Northampton Media, June 6, 2011

…Dwight said there were three top reasons that he is running. “First one — Public service is a noble vocation,” said Dwight. “…It’s a position that is short on gratitude but it’s abundant in gratification.” “(Public service) is addictive — and I’m asking you to help me with my addiction,” he said, in one of many one-liners drawing laughter from the crowd. Second, said Dwight, “I believe I possess the skills and temperament to facilitate good governance.” “We often conflate the terms politics and governance,” he said, “but politics are based upon presentation and governance is based upon facts.” … And three, he said, “I have an unequivocal, unabashed love for Northampton. I love our community’s soul.”

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Daily Hampshire Gazette’s Max Hartshorne, May 31, 2011

…Here’s to a big guy who tells it like it is … A politician who listens, is optimistic about how wonderful a city of such diversity can be, and who is a regular guy…hey, he’d get my vote if I lived in his district.

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Daily Hampshire Gazette, August 17, 2011

…So far, local movie fans paid about $60,000 at the closing of the video store at the corner of Pleasant and Armory streets to make sure the collection would remain in the public realm, via the Forbes Library. The “Move the Movies to the Forbes” fundraiser Tuesday, a veritable movie love fest, aimed to raise additional funds to get the films cataloged and placed on library shelves. Folks stopped by the former Dynamite Records space in Thornes Marketplace to look at movie memorabilia, and talk movies, movies, MOVIES. Afterwards, they joined in on a walking tour of the city and its famed cinematic benchmarks.

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WFCR, June 29, 2011

The last video store in Northampton, Massachusetts is closing, but the community has rallied to keep the film collection local.

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Amherst Media, June 27, 2011

After serving as a fine arts video store and community hub for 25 years, Pleasant Street Video in Northampton is closing its doors. Bill Dwight, long time video clerk, and proud patron Ronald Jose Carlos talk about what this local social institution has meant to them, as well as what it signifies for local businesses and community investment…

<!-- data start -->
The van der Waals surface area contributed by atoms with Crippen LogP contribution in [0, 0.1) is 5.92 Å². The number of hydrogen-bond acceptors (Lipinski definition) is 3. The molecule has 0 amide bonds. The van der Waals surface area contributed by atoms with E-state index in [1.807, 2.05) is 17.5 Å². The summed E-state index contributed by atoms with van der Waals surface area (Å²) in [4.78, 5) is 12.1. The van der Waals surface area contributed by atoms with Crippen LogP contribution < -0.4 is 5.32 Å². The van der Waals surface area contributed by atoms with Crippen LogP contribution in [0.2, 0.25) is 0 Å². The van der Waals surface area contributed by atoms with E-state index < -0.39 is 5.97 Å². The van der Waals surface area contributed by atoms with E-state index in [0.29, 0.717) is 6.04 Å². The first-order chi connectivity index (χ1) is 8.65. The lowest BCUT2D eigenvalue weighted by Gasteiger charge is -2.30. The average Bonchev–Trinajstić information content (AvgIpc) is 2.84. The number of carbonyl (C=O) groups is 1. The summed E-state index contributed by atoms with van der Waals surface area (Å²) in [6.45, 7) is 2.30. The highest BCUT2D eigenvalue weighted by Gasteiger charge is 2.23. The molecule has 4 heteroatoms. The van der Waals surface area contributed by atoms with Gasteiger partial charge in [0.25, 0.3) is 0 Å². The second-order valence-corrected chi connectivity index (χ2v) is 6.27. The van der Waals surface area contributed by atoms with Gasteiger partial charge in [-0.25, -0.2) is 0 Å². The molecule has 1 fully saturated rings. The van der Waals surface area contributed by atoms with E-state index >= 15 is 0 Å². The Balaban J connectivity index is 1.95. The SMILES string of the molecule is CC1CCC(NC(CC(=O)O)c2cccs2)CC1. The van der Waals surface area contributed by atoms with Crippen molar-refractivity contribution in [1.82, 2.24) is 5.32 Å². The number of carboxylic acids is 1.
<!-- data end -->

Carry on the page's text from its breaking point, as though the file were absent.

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Daily Hampshire Gazette editorial, June 27, 2011

…there will be no replacing what for many people was a nice reward at the end of the day: perusing the Pleasant Video stacks for a film to watch that night, while listening to Bill Dwight’s booming laugh in the background.

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Valley Advocate, June 23, 2011

… the fate of all those movies—around 8,000—is a good one, thanks to an idea some customers suggested. A fundraising effort is in place in which anyone can contribute $8 per movie to enable Northampton’s Forbes Library to take over the entire collection. That way, the films will remain available for viewing. It’s a happy conclusion to unhappy circumstance, but longtime employee Bill Dwight says the staff members are adapting a “hospice mentality,” going out, yes, but out on their own terms.

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The Republican, June 23, 2011

…Pleasant Street has partnered with Forbes Library to raise $60,000 so that the store can donate its collection of some 8,000 videos and DVDs to the library. It’s a “win-win” situation, to use a term Dwight often invoked at City Council meetings, that would allow Pleasant Street to retire a debt that has been mounting for five years while keeping its collection available to the public.

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WRSI’s “Monte Belmonte”, June 21, 2011

In this audio interview, how a community rallied around the cult and culture of a video store. And how in its final days, the community is rallying again to save its meticulously curated collection.

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Northampton Media, March 21, 2011

… Dwight said he’s ready re-enter elective politics to participate in what he termed “a new era in city government. “I would like to offer the experience I have had as a four-term councilor and as an observer and an engaged citizen to improve community access and participation,” said Dwight. He vowed, if elected this November, to “craft sensible and considerate laws and ordinances that are designed by deliberation and thought, and resist laws that are reactive and restrictive and are counter to the spirit of civil liberty.” He said maintaining good schools and public safety, and repairing the city’s crumbling infrastructure, will be his goals while overseeing the city’s tight budget.

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